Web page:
Education -- and what it costs -- clearly is on Alaskans' minds and in the headlines.
With the 23rd Alaska Legislature still in its infancy, 22 bills have been filed dealing with education, at least eight of those focusing on how to better fund it.
A recently released study for legislators found inequities in how the state funds schools. Depending on what legislators do with the study, which validates what many school officials have been saying for some time, that could be good news for the Kenai Peninsula Borough School District.
Without more money, the district will be forced to make harsh, unpopular decisions. Approximately 50 full-time teaching positions already have been eliminated from next year's proposed budget. Curriculum, support staff and co-curricular travel budgets are all possible cuts.
It's obvious how much residents support the school system, because whenever cuts are discussed there's a hue and cry against cutting. That's pretty good evidence that the school district is offering a relevant education to peninsula students.
Residents who participated in the first constituent teleconference of the Kenai-Kodiak legislative caucus last week expressed concerns about current funding levels for education. One person correctly noted "Education is the cornerstone to a high quality of life on the Kenai Peninsula."
But with the state in the midst of its own belt-tightening, where is more money for education going to come from? Without a surplus of bucks in anybody's treasury, if the state gives more money to education, it will have to give less money to something else. But what should that something else be?
That's a brain teaser that belongs on the kind of qualifying exam that elected officials should be forced to pass before they take their oath of office.
Alaskans have made it clear a quality education should be one of the state's top priorities. Many have said they're even willing to pay for it -- by paying a tax or by giving up part of their permanent fund dividend or by establishing some kind of endowment that would go to education.
But because there is a group of Alaskans who consistently and loudly tell lawmakers they don't want to pay taxes and they don't want their dividends touched, it's unlikely elected officials will do either, unless ...
Unless, elected officials hear from a louder, more coherent group of Alaskans that it is irresponsible not to do more for education. Unless they hear loudly and clearly that Alaskans are willing to pay for the kind of quality education they want and deserve, and would even go so far as paying a tax or giving up a portion of their dividend or sacrificing some other state service to give more to education to make it happen.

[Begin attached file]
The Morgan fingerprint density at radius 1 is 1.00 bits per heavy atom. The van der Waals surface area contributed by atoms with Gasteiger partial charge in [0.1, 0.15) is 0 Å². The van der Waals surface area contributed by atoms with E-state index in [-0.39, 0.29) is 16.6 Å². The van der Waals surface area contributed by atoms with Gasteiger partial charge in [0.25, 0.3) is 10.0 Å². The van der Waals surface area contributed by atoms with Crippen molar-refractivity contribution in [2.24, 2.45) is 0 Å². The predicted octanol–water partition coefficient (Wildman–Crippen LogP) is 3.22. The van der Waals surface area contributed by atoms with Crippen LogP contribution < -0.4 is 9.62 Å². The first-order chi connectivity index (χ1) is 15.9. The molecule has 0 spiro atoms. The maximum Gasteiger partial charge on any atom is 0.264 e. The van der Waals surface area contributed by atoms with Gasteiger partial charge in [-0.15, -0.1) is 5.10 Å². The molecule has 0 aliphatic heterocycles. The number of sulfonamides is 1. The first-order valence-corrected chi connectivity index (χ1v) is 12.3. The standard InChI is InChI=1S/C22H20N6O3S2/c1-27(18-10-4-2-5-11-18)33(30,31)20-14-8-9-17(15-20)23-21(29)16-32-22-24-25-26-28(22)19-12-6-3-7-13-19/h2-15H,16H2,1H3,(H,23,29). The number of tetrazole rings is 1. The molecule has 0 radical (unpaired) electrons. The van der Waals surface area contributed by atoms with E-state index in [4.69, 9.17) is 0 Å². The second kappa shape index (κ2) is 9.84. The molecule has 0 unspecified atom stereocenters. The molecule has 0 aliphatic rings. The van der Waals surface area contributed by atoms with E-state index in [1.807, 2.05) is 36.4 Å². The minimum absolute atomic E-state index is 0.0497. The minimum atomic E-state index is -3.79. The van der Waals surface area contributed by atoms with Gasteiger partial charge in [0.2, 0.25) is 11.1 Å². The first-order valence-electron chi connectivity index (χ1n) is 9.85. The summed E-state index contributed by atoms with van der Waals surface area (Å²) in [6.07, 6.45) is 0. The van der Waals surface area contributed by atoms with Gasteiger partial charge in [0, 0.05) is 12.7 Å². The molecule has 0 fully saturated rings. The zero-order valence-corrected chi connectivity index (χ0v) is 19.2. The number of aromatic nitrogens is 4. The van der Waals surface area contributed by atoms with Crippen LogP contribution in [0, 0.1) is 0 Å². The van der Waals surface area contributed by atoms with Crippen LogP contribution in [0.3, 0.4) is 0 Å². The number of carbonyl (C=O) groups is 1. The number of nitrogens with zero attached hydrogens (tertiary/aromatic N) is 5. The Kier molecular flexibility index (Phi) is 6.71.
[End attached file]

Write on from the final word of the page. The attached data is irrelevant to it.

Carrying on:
The "squeaky wheel" shouldn't dictate government's direction, but more and more it seems as if it does. So perhaps a new kind of "squeaky wheel" is in order -- one that offers to be part of the solution.
If you are concerned about the future of education, you need to let legislators know -- now. If you are concerned about the kinds of cuts the Kenai Peninsula Borough School District is considering because of its budget deficit, you need to let legislators know -- now. If you are willing to pay more to ensure that Alaska students get the best education possible, let legislators know -- now. If you see an area where the state is putting money that would be better spent on education, let legislators know -- now.
The people talking to legislators should not be just teachers and school officials, because they can be perceived as having too much of a special interest in the outcome of more money for schools. Parents, students and employers should be delivering the message about the need to adequately fund schools. The voice of business people might be particularly effective because the quality of any community's work force is related to the quality of the education that work force receives. A healthy economy doesn't exist apart from a sterling school system.
More money isn't the answer to every problem, but in the case of Kenai Peninsula schools, more money is desperately needed. It's needed for the sake of the students whose future literally depends on the quality of their education. And it's needed for the sake of the state whose future literally depends on those students.
The bumper sticker is right: "If you think education is expensive, try ignorance."
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